Pictures and commentary:
Speaking of pictures ... film versus digital.
Remember to keep track of your units!
The pair of Van de Graaffs in the Theater of Electricity at the Boston Museum of Science. A similar device, the Cockcroft-Walton, at Fermilab.
The electron gun at SLAC, near Stanford University.
Caltech has some useful "applets" on-line, one of which draws
electric field lines, and potential contours.
A few capacitors in a circuit. Another "layered" device, a simple transistor.
Hoover dam (informally known as Boulder dam) viewed from space, and what R P Feynman had to say about it and Faraday's law of induction.
Information about the ubiquitous plasma globe.
Some of the world's most powerful (not self-destructing) magnets (~50 Tesla) may be found at The National High Magnetic Field Laboratory located at Florida State University.
Movies and commentary:
A brief explanation of how a Van de Graaff works.
Tesla coils are another source of entertaining high voltage effects (see here and here). But, like natural lightning, they can be very dangerous (see here)! Therefore we will NOT use them for in-class demos. The closest you probably want to be to a Tesla coil is while viewing these movies: Tesla1, Tesla2, Tesla3. Many other web pages dealing with Tesla coils can be found on the internet, for example, by using the Yahoo! search engine. I recommend that you enjoy the pictures, but let it go at that.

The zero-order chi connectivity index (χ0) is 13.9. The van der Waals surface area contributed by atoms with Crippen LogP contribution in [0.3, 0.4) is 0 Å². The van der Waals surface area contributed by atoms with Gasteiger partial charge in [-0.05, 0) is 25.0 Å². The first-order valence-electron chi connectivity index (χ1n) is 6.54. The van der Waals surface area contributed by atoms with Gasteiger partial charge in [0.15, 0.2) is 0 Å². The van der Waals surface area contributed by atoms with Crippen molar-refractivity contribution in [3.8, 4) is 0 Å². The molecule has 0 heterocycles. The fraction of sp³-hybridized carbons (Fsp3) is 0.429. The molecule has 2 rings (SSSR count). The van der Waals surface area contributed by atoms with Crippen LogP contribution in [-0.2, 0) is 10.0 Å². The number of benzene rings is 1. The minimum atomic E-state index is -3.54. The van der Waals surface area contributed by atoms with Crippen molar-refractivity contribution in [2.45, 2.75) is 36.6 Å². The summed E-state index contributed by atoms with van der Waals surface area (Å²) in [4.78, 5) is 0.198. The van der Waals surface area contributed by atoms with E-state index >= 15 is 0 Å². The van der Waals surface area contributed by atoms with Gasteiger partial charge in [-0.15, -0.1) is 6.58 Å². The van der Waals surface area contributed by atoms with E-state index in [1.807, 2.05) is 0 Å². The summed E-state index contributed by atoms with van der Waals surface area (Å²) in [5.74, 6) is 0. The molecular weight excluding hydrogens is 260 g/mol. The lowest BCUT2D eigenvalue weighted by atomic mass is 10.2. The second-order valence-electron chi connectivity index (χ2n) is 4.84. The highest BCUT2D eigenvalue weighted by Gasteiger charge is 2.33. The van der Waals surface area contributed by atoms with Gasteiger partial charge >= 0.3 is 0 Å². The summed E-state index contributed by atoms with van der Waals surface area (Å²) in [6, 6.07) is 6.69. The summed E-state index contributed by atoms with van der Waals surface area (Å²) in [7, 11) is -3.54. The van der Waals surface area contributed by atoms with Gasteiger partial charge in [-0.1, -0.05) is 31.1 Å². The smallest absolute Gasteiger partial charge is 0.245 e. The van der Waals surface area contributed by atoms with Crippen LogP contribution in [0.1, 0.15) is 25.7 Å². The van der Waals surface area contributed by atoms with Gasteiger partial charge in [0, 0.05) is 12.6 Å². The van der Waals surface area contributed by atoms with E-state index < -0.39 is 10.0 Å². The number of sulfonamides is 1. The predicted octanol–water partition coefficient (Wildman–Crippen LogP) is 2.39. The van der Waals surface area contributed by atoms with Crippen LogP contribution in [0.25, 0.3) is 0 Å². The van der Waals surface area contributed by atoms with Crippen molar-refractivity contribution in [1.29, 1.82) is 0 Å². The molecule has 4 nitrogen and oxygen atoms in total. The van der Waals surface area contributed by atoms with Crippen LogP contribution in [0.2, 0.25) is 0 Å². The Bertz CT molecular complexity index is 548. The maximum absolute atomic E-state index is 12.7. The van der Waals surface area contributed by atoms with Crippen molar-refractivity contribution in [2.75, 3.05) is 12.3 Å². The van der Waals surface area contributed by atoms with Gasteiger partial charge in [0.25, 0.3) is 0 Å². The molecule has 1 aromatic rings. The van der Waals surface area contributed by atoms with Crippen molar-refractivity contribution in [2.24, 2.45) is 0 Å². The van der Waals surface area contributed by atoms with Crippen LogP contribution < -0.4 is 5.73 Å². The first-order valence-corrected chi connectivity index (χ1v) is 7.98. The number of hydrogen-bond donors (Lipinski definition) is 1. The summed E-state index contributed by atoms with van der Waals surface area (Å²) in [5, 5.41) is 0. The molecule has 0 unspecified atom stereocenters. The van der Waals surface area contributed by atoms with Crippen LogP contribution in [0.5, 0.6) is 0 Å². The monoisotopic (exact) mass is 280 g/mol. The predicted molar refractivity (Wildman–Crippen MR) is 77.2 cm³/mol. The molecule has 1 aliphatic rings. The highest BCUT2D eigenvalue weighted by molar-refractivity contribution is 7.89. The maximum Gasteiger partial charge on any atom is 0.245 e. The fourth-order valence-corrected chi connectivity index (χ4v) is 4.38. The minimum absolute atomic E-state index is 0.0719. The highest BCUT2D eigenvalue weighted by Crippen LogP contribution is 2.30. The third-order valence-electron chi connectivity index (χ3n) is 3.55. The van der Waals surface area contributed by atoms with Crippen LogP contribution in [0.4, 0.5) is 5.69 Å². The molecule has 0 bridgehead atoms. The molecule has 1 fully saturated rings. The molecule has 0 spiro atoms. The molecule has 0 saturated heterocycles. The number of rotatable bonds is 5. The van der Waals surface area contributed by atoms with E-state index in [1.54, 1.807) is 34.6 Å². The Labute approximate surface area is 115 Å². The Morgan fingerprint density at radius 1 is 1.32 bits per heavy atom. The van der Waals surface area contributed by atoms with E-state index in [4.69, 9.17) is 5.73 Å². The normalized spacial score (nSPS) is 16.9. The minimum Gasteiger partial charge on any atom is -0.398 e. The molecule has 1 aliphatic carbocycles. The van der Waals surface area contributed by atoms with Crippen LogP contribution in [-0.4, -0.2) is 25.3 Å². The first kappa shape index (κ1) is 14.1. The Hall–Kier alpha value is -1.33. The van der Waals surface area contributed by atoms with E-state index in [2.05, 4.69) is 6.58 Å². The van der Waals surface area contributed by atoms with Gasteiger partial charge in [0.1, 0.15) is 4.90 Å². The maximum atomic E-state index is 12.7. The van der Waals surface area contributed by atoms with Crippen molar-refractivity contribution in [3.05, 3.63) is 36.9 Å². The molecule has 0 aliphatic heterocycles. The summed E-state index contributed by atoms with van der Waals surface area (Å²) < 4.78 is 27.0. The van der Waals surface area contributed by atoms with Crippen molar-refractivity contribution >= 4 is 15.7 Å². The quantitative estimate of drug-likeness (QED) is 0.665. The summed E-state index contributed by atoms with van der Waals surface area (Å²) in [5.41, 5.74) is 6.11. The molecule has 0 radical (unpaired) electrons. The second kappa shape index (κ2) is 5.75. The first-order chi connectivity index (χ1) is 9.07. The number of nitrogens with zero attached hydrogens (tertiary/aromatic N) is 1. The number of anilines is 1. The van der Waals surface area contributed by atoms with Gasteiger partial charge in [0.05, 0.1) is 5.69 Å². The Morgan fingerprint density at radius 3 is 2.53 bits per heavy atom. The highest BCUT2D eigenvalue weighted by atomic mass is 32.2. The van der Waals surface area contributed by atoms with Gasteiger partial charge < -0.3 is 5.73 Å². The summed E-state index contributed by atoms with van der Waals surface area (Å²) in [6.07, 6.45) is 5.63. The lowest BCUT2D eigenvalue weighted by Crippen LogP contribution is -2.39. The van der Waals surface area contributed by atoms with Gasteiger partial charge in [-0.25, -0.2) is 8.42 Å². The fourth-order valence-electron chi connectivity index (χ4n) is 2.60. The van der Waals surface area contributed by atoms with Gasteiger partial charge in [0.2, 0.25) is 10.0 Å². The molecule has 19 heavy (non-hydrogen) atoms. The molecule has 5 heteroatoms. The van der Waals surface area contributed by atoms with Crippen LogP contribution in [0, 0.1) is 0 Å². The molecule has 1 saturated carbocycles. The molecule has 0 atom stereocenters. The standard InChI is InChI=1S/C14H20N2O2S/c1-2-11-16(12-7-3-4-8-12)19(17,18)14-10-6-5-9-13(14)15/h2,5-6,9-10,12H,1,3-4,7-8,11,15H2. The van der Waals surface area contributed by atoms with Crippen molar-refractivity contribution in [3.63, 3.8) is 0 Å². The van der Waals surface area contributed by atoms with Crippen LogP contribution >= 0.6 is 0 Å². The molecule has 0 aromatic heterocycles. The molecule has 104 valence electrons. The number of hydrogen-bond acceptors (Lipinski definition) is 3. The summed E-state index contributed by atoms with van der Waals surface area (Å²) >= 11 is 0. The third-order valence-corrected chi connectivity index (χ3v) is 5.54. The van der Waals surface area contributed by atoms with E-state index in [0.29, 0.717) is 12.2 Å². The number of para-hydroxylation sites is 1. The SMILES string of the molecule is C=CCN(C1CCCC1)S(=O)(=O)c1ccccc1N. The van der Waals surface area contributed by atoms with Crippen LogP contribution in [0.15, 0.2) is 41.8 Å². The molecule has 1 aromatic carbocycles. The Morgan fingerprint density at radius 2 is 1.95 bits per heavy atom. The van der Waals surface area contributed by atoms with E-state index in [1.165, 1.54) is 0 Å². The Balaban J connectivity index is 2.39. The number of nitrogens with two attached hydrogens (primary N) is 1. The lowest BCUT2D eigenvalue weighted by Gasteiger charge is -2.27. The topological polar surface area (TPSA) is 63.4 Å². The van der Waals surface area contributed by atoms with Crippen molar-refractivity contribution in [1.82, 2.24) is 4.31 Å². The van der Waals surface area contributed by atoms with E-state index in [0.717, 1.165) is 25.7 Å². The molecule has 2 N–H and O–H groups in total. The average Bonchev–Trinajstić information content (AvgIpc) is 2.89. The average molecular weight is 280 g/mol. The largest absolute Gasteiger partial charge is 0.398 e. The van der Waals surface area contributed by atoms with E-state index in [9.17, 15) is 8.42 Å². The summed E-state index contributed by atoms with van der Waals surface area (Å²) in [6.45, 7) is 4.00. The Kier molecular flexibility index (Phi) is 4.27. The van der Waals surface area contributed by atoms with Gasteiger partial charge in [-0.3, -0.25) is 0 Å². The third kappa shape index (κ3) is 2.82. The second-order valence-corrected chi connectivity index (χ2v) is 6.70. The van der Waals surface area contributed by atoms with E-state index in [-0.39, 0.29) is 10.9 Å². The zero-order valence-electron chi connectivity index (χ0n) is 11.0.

The Aurora is described at several sites. I especially like the information provided by the University of Alaska which includes video clips. Also note the Northern Lights Planetarium in Norway, from which I have taken this video.
Here is a JAVA applet which simulates an RLC circuit containing a battery.
Here is a JAVA applet which simulates an electro-magnetic sine wave.
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